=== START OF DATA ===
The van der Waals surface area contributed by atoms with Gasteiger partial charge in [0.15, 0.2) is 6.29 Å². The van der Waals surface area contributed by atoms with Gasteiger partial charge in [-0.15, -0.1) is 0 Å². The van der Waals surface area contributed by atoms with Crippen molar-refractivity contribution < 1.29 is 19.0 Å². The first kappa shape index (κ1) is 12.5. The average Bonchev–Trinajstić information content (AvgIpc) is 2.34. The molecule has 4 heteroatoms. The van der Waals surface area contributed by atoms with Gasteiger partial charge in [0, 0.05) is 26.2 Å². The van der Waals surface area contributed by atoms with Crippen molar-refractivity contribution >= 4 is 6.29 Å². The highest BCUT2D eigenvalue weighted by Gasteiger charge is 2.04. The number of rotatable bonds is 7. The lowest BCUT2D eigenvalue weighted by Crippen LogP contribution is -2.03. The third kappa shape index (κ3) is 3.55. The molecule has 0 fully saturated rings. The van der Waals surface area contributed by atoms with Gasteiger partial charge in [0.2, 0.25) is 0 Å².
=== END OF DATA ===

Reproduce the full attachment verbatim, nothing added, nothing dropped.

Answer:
The van der Waals surface area contributed by atoms with Gasteiger partial charge in [0.15, 0.2) is 6.29 Å². The van der Waals surface area contributed by atoms with Gasteiger partial charge in [-0.15, -0.1) is 0 Å². The van der Waals surface area contributed by atoms with Crippen molar-refractivity contribution < 1.29 is 19.0 Å². The first kappa shape index (κ1) is 12.5. The average Bonchev–Trinajstić information content (AvgIpc) is 2.34. The molecule has 4 heteroatoms. The van der Waals surface area contributed by atoms with Gasteiger partial charge in [0, 0.05) is 26.2 Å². The van der Waals surface area contributed by atoms with Crippen molar-refractivity contribution >= 4 is 6.29 Å². The highest BCUT2D eigenvalue weighted by Gasteiger charge is 2.04. The number of rotatable bonds is 7. The lowest BCUT2D eigenvalue weighted by Crippen LogP contribution is -2.03. The third kappa shape index (κ3) is 3.55. The molecule has 0 fully saturated rings. The van der Waals surface area contributed by atoms with Gasteiger partial charge in [0.2, 0.25) is 0 Å².